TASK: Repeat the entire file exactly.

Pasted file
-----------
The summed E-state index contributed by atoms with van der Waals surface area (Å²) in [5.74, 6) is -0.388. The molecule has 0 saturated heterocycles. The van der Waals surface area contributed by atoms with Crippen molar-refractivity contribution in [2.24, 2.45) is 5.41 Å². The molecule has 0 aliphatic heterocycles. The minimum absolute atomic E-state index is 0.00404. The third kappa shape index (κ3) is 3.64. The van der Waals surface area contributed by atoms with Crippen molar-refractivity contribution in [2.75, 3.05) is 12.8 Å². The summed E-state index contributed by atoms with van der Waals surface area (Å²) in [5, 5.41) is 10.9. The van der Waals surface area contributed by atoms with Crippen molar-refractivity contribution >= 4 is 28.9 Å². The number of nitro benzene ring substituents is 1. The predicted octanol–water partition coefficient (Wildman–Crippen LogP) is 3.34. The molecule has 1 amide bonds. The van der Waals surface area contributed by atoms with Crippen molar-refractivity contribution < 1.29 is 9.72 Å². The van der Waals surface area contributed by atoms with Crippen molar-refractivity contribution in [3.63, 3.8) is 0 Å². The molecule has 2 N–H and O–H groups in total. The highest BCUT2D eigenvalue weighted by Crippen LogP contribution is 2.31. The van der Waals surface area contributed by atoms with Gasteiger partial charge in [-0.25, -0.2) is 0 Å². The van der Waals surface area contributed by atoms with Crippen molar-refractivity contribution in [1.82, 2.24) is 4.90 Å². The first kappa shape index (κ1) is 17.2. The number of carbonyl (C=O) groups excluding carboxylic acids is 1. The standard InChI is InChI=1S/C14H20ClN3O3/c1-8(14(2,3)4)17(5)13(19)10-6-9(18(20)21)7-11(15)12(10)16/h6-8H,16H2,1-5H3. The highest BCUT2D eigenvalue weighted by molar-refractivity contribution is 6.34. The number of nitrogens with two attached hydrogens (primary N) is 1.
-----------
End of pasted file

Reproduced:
The summed E-state index contributed by atoms with van der Waals surface area (Å²) in [5.74, 6) is -0.388. The molecule has 0 saturated heterocycles. The van der Waals surface area contributed by atoms with Crippen molar-refractivity contribution in [2.24, 2.45) is 5.41 Å². The molecule has 0 aliphatic heterocycles. The minimum absolute atomic E-state index is 0.00404. The third kappa shape index (κ3) is 3.64. The van der Waals surface area contributed by atoms with Crippen molar-refractivity contribution in [2.75, 3.05) is 12.8 Å². The summed E-state index contributed by atoms with van der Waals surface area (Å²) in [5, 5.41) is 10.9. The van der Waals surface area contributed by atoms with Crippen molar-refractivity contribution >= 4 is 28.9 Å². The number of nitro benzene ring substituents is 1. The predicted octanol–water partition coefficient (Wildman–Crippen LogP) is 3.34. The molecule has 1 amide bonds. The van der Waals surface area contributed by atoms with Crippen molar-refractivity contribution < 1.29 is 9.72 Å². The van der Waals surface area contributed by atoms with Crippen molar-refractivity contribution in [3.63, 3.8) is 0 Å². The molecule has 2 N–H and O–H groups in total. The highest BCUT2D eigenvalue weighted by Crippen LogP contribution is 2.31. The van der Waals surface area contributed by atoms with Gasteiger partial charge in [-0.25, -0.2) is 0 Å². The van der Waals surface area contributed by atoms with Crippen molar-refractivity contribution in [1.82, 2.24) is 4.90 Å². The first kappa shape index (κ1) is 17.2. The number of carbonyl (C=O) groups excluding carboxylic acids is 1. The standard InChI is InChI=1S/C14H20ClN3O3/c1-8(14(2,3)4)17(5)13(19)10-6-9(18(20)21)7-11(15)12(10)16/h6-8H,16H2,1-5H3. The highest BCUT2D eigenvalue weighted by molar-refractivity contribution is 6.34. The number of nitrogens with two attached hydrogens (primary N) is 1.